When it comes to The Shack, Paul Young might not have all his doctrinal ducks in a row (I wonder who next to God perfectly does), but it should be apparent that he does follow Christ and deserves the decency that implies. So many times Christians shun each other creating fractions in Christ’s body. We bicker while his body bleeds.
If to love a person in part is to listen to them, I know that the close-minded are often the close-hearted. If the summary of the law is love God with your entire being and love your neighbour as yourself, we have a lot of half-Christians.
As Paul tells us, “The only thing that counts is faith expressing itself in love” (Gal. 5:6).
Perhaps the scandal of evangelical orthodoxy is also the scandal of evangelical charity, a scandal we are all implicated in.
I have heard some really vitriolic criticisms of the movie, The Shack.
I am reminded of the parable of the emperor’s new clothes. A foolish emperor commissions new clothes to be made. They were invisible, a deception on the part of the tailors, but they tell the emperor that anyone who thinks they are invisible are foolish. So the emperor pretends he can see the clothes and scorns anyone that does not. On parade, an innocent child points out that he is naked, and the jig is up. The emperor realizes he is in fact naked.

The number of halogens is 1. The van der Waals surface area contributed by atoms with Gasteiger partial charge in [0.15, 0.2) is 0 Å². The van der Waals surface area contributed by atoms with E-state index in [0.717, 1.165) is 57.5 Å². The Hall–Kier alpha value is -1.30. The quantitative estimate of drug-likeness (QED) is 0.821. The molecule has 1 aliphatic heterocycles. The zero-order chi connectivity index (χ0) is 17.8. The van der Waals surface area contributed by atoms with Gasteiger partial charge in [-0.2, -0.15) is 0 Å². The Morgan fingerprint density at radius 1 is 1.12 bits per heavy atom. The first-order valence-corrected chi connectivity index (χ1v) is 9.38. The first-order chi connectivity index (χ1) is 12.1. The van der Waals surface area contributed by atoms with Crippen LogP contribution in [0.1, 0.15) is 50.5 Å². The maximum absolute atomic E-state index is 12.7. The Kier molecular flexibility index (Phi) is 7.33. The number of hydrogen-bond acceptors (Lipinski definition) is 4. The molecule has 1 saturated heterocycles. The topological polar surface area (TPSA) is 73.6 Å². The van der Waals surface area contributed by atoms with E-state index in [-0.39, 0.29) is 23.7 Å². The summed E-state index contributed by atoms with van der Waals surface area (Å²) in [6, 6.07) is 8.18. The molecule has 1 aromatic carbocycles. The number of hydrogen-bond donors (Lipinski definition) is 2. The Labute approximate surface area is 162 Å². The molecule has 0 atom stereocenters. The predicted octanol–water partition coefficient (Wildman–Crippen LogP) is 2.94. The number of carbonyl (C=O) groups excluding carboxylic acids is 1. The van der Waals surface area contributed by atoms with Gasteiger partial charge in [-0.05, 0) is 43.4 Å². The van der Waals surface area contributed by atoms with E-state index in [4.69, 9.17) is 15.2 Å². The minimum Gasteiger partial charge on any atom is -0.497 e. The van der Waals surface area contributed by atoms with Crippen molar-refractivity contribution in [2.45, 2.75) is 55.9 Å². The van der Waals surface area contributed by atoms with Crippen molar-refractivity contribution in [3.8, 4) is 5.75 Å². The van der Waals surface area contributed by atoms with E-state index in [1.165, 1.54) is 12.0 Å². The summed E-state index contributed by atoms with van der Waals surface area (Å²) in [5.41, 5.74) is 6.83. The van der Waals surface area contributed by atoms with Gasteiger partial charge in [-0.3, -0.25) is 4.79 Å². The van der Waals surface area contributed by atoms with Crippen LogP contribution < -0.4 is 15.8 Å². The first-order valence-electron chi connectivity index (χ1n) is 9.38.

Paul Young is that child, I think. The emperor is evangelicalism; his clothes the pretension to orthodoxy. Our children know our flaws better than anyone, and Paul Young, as a child of evangelical thinking, a pastor’s/missionary kid, is speaking from the inside. He is not an outsider.
Some of Paul Young’s testimony resonated with me. I was raised with a very conservative theological paradigm. I went to seminary, where we liked to joke, “Of course, we are fundamentalists, we just aren’t as angry as those other people.” But the truth was we were angry too. Anyone that held beliefs different from us, if they were significant, were wrong and worse than that, dangerous.
I have learned there is a big difference between “right belief” and “believing in the right way.”
Some of the biggest critics of The Shack have been Reformed Christians. Now, these Christians are our brothers and sisters. They often don’t recognize that, but that is on them not us. I’d prefer to take the high road. We have the same Gospel, just different particulars, but I would point out there are some particulars that I think are deeply problematic.
I do not speak as an outsider on this. In college, I loved listening to John Piper. I read Calvin’s Institutes and I thought Wayne Grudem’s Systematic Theology was the greatest contemporary work to put theological pen to paper.
Now, I think the only reason I thought that was because I had not read much else. Since then, I have read at least one systematic theology every year. For me I moved beyond some of my more ultra-conservative convictions because they fundamentally could not stand up to either the Bible, historical Christian thinking, or the phenomena of life itself. I’ll explain…